Yesterday was the last mentoring session of my current SANS class. I was pleased to see the feedback that my students gave me, and I am definitely planning to do this again somewhere this Fall. Mentoring a class is very rewarding; not only does it allow you to rise above the course material in a way that is almost impossible to do when you are 'just' a student, it will also expand your professional network and expose you to different environments.
Each student brings with him specific knowledge and experience that
is fed back right to the other students. SANS mentor sessions are a
great way to learn from each other.
As an instructor, learning from your students that they were able to
apply the subject matter directly to their daily work is incredibly
rewarding. It is this kind of feedback that is hard to get from college
students; they might be able to adopt the material that is taught, but most of them are not in a point in their career yet that they can also apply it directly.
Not only did the I finish the SANS mentor session, I also received copies of all the feedback forms
that were submitted for the talk that Adam Dodge and I gave at SOURCE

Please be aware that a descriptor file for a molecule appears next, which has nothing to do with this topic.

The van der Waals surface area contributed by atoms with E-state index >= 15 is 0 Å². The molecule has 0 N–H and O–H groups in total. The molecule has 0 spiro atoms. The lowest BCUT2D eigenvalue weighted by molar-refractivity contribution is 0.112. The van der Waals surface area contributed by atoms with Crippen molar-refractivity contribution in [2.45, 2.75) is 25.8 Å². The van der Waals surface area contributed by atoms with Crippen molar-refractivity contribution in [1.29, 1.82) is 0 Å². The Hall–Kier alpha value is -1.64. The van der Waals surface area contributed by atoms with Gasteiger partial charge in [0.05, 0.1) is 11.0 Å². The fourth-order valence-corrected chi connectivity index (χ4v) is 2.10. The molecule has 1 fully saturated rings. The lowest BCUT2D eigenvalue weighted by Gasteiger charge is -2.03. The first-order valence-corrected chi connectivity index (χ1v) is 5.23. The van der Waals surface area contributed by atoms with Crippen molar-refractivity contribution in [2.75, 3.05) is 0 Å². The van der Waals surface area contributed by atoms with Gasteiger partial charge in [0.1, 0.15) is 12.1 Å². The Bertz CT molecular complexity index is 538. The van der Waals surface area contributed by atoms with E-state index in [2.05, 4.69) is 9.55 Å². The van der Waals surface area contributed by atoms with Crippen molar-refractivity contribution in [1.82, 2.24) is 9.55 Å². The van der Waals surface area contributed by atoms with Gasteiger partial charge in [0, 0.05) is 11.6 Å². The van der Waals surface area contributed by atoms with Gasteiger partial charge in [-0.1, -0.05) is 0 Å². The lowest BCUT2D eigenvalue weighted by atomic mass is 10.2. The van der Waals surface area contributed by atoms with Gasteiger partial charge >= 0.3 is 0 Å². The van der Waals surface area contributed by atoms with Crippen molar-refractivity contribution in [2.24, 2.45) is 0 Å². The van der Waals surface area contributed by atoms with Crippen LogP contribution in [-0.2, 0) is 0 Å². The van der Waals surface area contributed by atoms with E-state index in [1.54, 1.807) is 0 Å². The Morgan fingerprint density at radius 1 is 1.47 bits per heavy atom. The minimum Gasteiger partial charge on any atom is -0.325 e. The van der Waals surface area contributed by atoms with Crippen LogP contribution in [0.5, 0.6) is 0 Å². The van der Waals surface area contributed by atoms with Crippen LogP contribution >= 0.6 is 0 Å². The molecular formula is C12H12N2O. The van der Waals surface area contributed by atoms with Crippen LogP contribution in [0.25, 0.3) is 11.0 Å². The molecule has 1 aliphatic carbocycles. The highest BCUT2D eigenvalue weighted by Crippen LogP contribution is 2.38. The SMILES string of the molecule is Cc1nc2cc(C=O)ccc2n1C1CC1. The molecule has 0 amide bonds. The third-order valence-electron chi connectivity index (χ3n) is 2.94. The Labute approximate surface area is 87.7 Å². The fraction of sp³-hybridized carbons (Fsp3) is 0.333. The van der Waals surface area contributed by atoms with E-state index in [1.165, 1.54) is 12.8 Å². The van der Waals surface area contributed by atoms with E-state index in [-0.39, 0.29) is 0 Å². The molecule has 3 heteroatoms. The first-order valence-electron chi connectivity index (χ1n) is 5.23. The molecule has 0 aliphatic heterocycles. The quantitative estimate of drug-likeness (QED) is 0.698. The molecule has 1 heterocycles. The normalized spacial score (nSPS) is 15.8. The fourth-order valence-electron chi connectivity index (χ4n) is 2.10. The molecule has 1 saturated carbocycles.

Boston last week. We were very pleased with the positive feedback that
we got and I would like to thank everyone who attended for their kind words.
Finally, I also got the evaluation forms back from the regular
undergraduate class I taught in the Fall semester, and that was
generally positive too. The one area I need to work on for next time is
to be even more explicit about expectations and more clearly
communicate grading criteria.
All in all, good stuff.
The one common theme in all three examples described above is the
need to generate constructive feedback, to take that feedback seriously
and to learn from it so we can improve what we do and how we do it.
This is true in any field, and information security is no exception. If we do not constantly evaluate ourselves,
either through self-assessement, or through an external
assessment/audit, we will remain stuck in a status quo and develop a
(false) sense of achievement.
Assessments are good things.